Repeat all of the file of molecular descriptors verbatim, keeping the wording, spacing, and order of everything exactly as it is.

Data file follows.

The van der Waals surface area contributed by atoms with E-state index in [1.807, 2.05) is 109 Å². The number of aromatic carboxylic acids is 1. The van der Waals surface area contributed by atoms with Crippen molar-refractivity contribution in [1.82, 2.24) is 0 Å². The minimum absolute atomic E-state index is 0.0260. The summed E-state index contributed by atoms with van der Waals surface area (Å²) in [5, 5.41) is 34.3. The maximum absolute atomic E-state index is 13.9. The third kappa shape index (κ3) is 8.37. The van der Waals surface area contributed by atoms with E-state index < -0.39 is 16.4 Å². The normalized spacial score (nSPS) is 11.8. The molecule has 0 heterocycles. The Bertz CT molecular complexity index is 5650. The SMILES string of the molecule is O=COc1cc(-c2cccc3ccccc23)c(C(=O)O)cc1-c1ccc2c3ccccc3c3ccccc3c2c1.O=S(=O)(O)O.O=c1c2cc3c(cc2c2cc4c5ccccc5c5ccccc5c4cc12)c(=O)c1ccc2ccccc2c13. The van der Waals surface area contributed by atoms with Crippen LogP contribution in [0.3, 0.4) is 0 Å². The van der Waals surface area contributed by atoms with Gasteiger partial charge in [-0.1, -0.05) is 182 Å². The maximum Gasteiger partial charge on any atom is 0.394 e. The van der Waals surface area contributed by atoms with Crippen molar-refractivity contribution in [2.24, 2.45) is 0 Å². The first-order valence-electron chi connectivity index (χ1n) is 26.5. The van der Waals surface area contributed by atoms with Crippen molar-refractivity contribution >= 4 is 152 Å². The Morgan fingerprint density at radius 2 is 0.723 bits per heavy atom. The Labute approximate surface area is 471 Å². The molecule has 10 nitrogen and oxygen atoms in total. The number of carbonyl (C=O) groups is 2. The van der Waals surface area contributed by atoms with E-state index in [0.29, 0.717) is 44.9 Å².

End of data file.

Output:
The van der Waals surface area contributed by atoms with E-state index in [1.807, 2.05) is 109 Å². The number of aromatic carboxylic acids is 1. The van der Waals surface area contributed by atoms with Crippen molar-refractivity contribution in [1.82, 2.24) is 0 Å². The minimum absolute atomic E-state index is 0.0260. The summed E-state index contributed by atoms with van der Waals surface area (Å²) in [5, 5.41) is 34.3. The maximum absolute atomic E-state index is 13.9. The third kappa shape index (κ3) is 8.37. The van der Waals surface area contributed by atoms with E-state index < -0.39 is 16.4 Å². The normalized spacial score (nSPS) is 11.8. The molecule has 0 heterocycles. The Bertz CT molecular complexity index is 5650. The SMILES string of the molecule is O=COc1cc(-c2cccc3ccccc23)c(C(=O)O)cc1-c1ccc2c3ccccc3c3ccccc3c2c1.O=S(=O)(O)O.O=c1c2cc3c(cc2c2cc4c5ccccc5c5ccccc5c4cc12)c(=O)c1ccc2ccccc2c13. The van der Waals surface area contributed by atoms with Crippen LogP contribution in [0.3, 0.4) is 0 Å². The van der Waals surface area contributed by atoms with Gasteiger partial charge in [-0.1, -0.05) is 182 Å². The maximum Gasteiger partial charge on any atom is 0.394 e. The van der Waals surface area contributed by atoms with Crippen molar-refractivity contribution in [2.24, 2.45) is 0 Å². The first-order valence-electron chi connectivity index (χ1n) is 26.5. The van der Waals surface area contributed by atoms with Crippen molar-refractivity contribution >= 4 is 152 Å². The Morgan fingerprint density at radius 2 is 0.723 bits per heavy atom. The Labute approximate surface area is 471 Å². The molecule has 10 nitrogen and oxygen atoms in total. The number of carbonyl (C=O) groups is 2. The van der Waals surface area contributed by atoms with E-state index in [0.29, 0.717) is 44.9 Å².